When we first used this repository for reading and writing XML, we generated about 50,000 lines of code. The productivity was wonderful. Two developers entering data were able to specify repository entries that generated about 3000 lines of code per day.
This was over 10 years ago. Since then, we have written lots of different generators that work on the same repository for different purposes:
- Generate XML for on-screen forms
- Generate XML for web services
- Generate views for UI screens
- Read XML, parse it and write into the database (we have a few different types of this generator)
- Build ETL scripts for batch database migration
- Read flat files
- Write flat files
- A Java version of one of the generators for a non-Oracle client
The repository itself has changed very little over time. We have added an attribute here and there when we needed to expand the capability or when using the Mapper for a different purpose, but it has been surprisingly stable.
We are still working on the Air Force Recruiting project which now includes over 1,000,000 lines of code generated by this single repository.
Where the Mapper has proven most useful is in generating code to support reading and writing of XML for web services. The XML required to support a web service can be completely different from how the data is stored in the database. Having a nice tool that lets you point and click your way through that transformation has saved us months of time each time we need to support a new web service.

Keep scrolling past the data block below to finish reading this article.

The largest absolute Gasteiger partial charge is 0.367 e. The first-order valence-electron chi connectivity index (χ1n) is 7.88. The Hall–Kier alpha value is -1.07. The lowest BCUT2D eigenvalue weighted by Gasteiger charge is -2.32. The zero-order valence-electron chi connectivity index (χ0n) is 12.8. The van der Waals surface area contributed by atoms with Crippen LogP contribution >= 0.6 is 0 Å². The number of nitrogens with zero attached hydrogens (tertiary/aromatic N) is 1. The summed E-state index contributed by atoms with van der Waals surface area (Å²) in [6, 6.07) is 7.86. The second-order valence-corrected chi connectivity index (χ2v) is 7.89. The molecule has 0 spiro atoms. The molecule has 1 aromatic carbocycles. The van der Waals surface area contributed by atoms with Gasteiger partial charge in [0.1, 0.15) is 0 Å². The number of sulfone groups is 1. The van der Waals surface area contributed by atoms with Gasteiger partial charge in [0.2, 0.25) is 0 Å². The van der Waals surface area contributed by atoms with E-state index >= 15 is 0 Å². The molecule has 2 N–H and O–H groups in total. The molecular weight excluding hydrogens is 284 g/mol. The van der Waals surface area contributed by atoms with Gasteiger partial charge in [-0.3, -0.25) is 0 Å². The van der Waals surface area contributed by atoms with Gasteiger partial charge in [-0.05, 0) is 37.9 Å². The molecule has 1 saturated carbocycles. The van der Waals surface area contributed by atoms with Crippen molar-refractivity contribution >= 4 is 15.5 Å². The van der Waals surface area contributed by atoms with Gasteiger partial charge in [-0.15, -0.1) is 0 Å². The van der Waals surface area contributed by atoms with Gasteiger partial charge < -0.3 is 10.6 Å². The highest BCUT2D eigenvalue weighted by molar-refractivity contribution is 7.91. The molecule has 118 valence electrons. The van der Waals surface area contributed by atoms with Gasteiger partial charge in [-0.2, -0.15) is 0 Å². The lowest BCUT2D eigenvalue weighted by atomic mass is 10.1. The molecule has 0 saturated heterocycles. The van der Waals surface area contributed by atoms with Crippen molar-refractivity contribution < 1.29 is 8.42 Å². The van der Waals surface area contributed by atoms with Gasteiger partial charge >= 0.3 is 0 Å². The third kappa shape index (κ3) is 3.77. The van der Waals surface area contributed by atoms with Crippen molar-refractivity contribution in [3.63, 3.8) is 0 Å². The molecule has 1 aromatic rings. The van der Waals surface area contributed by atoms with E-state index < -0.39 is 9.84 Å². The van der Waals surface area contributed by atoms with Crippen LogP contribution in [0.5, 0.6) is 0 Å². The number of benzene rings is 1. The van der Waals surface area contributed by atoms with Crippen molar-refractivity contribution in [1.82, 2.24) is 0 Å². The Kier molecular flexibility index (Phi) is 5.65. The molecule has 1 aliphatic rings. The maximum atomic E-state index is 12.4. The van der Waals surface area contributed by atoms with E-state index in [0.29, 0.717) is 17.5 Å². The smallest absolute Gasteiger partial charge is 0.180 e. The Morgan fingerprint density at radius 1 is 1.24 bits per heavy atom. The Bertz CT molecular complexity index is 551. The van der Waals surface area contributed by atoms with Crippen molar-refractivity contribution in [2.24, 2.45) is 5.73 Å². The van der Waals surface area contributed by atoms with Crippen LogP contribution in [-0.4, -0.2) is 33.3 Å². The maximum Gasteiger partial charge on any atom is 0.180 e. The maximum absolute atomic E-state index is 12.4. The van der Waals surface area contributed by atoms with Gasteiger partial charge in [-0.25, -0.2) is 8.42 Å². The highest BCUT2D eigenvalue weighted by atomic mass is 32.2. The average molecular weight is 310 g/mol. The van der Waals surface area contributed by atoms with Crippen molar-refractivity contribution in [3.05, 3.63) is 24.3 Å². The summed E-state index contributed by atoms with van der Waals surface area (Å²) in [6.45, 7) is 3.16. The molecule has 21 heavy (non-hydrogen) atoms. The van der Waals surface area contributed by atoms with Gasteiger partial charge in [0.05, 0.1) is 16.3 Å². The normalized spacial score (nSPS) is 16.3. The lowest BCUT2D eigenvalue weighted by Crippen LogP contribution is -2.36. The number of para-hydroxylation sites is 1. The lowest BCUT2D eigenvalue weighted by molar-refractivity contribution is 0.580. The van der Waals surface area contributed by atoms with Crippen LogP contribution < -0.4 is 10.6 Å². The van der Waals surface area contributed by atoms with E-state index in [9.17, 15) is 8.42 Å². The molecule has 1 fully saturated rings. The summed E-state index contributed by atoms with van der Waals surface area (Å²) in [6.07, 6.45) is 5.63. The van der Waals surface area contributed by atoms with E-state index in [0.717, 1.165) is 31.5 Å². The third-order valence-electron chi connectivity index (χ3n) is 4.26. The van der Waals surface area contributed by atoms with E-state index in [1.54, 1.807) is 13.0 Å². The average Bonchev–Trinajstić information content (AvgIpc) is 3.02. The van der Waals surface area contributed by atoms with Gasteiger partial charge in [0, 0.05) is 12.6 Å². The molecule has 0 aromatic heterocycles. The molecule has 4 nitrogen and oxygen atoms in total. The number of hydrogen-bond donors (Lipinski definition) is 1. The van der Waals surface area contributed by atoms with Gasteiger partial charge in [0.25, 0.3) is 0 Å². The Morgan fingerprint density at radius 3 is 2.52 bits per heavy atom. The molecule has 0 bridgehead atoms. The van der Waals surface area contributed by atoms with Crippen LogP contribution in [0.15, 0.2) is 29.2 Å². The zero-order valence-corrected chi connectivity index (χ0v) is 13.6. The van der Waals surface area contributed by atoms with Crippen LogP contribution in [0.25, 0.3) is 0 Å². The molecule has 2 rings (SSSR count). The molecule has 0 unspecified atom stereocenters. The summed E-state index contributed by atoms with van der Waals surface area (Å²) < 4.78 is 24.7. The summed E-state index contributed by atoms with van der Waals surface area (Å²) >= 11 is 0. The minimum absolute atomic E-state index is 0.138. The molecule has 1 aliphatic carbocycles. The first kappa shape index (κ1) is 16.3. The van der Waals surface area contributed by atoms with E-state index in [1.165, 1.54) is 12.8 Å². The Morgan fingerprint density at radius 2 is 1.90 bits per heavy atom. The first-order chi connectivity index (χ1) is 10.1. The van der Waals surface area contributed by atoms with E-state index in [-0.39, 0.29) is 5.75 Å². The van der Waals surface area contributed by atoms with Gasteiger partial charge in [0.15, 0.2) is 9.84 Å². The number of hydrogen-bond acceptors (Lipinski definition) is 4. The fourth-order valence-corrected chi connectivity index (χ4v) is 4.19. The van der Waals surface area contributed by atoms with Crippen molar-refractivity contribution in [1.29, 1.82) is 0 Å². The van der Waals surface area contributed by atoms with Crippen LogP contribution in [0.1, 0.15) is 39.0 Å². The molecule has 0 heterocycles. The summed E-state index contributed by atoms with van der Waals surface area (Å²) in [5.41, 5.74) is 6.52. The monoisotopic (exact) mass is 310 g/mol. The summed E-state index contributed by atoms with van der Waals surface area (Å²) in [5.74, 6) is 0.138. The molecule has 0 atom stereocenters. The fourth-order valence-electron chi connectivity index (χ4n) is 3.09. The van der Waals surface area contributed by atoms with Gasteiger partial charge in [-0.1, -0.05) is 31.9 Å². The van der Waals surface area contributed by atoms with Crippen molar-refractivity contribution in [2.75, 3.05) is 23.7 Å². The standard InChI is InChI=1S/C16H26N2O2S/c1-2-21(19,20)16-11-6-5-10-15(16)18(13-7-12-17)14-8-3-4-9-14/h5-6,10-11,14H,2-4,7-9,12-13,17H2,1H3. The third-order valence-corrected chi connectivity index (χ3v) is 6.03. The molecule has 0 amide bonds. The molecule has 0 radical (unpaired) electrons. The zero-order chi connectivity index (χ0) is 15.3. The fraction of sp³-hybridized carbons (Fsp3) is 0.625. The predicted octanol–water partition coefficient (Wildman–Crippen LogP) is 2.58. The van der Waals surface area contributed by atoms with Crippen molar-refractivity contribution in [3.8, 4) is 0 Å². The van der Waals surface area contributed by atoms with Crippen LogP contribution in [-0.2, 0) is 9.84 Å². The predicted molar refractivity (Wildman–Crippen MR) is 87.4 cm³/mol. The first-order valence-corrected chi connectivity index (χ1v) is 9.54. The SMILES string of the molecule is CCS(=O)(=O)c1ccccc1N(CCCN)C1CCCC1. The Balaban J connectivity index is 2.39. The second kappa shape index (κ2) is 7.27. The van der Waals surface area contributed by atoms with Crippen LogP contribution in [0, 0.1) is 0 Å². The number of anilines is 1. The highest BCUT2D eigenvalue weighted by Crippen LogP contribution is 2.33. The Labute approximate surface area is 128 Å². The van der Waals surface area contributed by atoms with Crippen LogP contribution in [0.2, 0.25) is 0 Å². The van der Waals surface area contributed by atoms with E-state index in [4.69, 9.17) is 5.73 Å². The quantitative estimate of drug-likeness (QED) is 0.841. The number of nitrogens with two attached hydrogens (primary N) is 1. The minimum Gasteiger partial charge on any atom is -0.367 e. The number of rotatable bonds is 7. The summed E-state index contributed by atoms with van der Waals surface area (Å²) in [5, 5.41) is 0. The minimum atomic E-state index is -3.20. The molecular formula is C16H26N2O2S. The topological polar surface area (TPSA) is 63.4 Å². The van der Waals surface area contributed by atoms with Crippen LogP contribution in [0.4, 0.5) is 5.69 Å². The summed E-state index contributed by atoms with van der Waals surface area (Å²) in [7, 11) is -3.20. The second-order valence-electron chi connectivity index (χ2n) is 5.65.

Many web developers think that the answer to this question is: “As a useless artifact fit for a museum”.
Probably the most common perspective among JavaEE developers is: “As a place to store persistent copies of our classes”.
Organizations having a history with databases might answer: “We have the same kind of database design that we always had. Then the developers go write everything else in the middle tier.”
Organizations that still think databases are useful might answer: “We write our batch code as stored procedures, but all of our UI code is in the middle tier.”
I have a more “Thick Database” perspective. My answer to the role of the database in web architecture is: “Anything to do with the business rules associated with the business objects or their interaction should be stored as closely as possible to the objects themselves (in the database). Things having to do with the UI should be stored with the UI code. Interfaces between the database and the UI could be stored either with the UI or with the objects, but given the tools that Oracle provides, those interfaces should be database objects.”
There are a number of ideas in my answer to be discussed in more detail:
- Store business object code with the objects. I think this position is pretty hard to argue against, yet I see many shops that do not even think about object logic as a concept. It is all just “code.” I find this ironic because the whole concept behind OO thinking involves encapsulation, yet few self-identified OO professionals think this way. If the code is near the objects (in the database)performance is better, fewer context switches are required, and lots of other nice things are possible.
- UI code stays with the UI. Similarly, this one is a no-brainer. Keep all of the UI stuff in one place. However, in my world, I do all of my UI work in the database as well, but I do keep it in its own area for management purposes. Formspider™ lets me use PL/SQL for UI scripting. I appreciate the fact that I do not having to use different programming languages in different parts of my system.
- Interfaces could be near the UI code (e.g. ADF BC, Hibernate, TopLink) but are better coded in the database. I prefer that the database be isolated from the developers. I do this by building INSTEAD OF trigger views to present the data in the way that it needs to be displayed on the screens. Then the screens can simply point to these UI views. All of the complexity (and even the physical database design) is hidden from the UI developers.